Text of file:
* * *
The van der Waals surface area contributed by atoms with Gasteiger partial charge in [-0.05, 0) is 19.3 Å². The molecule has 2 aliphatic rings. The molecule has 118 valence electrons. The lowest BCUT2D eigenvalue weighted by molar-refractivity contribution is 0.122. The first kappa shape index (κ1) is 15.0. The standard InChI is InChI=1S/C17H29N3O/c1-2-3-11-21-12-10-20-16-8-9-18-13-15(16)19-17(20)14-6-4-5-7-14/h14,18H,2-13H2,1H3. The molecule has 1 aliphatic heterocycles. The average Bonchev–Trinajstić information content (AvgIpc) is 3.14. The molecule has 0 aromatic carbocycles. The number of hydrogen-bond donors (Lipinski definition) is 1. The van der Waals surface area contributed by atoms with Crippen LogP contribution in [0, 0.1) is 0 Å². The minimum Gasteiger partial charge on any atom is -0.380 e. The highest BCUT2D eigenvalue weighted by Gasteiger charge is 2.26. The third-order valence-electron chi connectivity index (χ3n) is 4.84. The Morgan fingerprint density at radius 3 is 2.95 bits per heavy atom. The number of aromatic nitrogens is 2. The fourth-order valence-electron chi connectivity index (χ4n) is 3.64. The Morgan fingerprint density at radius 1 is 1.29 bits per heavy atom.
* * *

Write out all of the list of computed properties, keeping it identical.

The van der Waals surface area contributed by atoms with Gasteiger partial charge in [-0.05, 0) is 19.3 Å². The molecule has 2 aliphatic rings. The molecule has 118 valence electrons. The lowest BCUT2D eigenvalue weighted by molar-refractivity contribution is 0.122. The first kappa shape index (κ1) is 15.0. The standard InChI is InChI=1S/C17H29N3O/c1-2-3-11-21-12-10-20-16-8-9-18-13-15(16)19-17(20)14-6-4-5-7-14/h14,18H,2-13H2,1H3. The molecule has 1 aliphatic heterocycles. The average Bonchev–Trinajstić information content (AvgIpc) is 3.14. The molecule has 0 aromatic carbocycles. The number of hydrogen-bond donors (Lipinski definition) is 1. The van der Waals surface area contributed by atoms with Crippen LogP contribution in [0, 0.1) is 0 Å². The minimum Gasteiger partial charge on any atom is -0.380 e. The highest BCUT2D eigenvalue weighted by Gasteiger charge is 2.26. The third-order valence-electron chi connectivity index (χ3n) is 4.84. The Morgan fingerprint density at radius 3 is 2.95 bits per heavy atom. The number of aromatic nitrogens is 2. The fourth-order valence-electron chi connectivity index (χ4n) is 3.64. The Morgan fingerprint density at radius 1 is 1.29 bits per heavy atom.